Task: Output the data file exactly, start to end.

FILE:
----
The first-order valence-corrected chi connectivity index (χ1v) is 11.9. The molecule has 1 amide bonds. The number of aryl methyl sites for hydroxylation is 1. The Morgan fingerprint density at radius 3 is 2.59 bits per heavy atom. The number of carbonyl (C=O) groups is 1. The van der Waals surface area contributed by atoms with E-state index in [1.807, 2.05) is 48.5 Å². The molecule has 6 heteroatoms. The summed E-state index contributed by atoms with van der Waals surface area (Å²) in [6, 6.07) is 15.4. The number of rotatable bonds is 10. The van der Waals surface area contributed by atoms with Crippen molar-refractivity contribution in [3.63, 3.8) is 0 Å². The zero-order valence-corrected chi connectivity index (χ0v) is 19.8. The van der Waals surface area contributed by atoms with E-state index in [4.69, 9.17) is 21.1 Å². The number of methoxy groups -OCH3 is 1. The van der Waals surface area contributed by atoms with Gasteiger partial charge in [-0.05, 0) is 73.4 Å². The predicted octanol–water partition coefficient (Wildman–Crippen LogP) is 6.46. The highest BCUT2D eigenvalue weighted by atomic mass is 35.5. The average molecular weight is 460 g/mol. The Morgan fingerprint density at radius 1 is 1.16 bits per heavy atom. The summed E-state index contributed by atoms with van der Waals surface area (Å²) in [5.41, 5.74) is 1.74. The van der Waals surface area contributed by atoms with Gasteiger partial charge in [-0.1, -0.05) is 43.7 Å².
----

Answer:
The first-order valence-corrected chi connectivity index (χ1v) is 11.9. The molecule has 1 amide bonds. The number of aryl methyl sites for hydroxylation is 1. The Morgan fingerprint density at radius 3 is 2.59 bits per heavy atom. The number of carbonyl (C=O) groups is 1. The van der Waals surface area contributed by atoms with E-state index in [1.807, 2.05) is 48.5 Å². The molecule has 6 heteroatoms. The summed E-state index contributed by atoms with van der Waals surface area (Å²) in [6, 6.07) is 15.4. The number of rotatable bonds is 10. The van der Waals surface area contributed by atoms with Crippen molar-refractivity contribution in [3.63, 3.8) is 0 Å². The zero-order valence-corrected chi connectivity index (χ0v) is 19.8. The van der Waals surface area contributed by atoms with E-state index in [4.69, 9.17) is 21.1 Å². The number of methoxy groups -OCH3 is 1. The van der Waals surface area contributed by atoms with Gasteiger partial charge in [-0.05, 0) is 73.4 Å². The predicted octanol–water partition coefficient (Wildman–Crippen LogP) is 6.46. The highest BCUT2D eigenvalue weighted by atomic mass is 35.5. The average molecular weight is 460 g/mol. The Morgan fingerprint density at radius 1 is 1.16 bits per heavy atom. The summed E-state index contributed by atoms with van der Waals surface area (Å²) in [5.41, 5.74) is 1.74. The van der Waals surface area contributed by atoms with Gasteiger partial charge in [-0.1, -0.05) is 43.7 Å².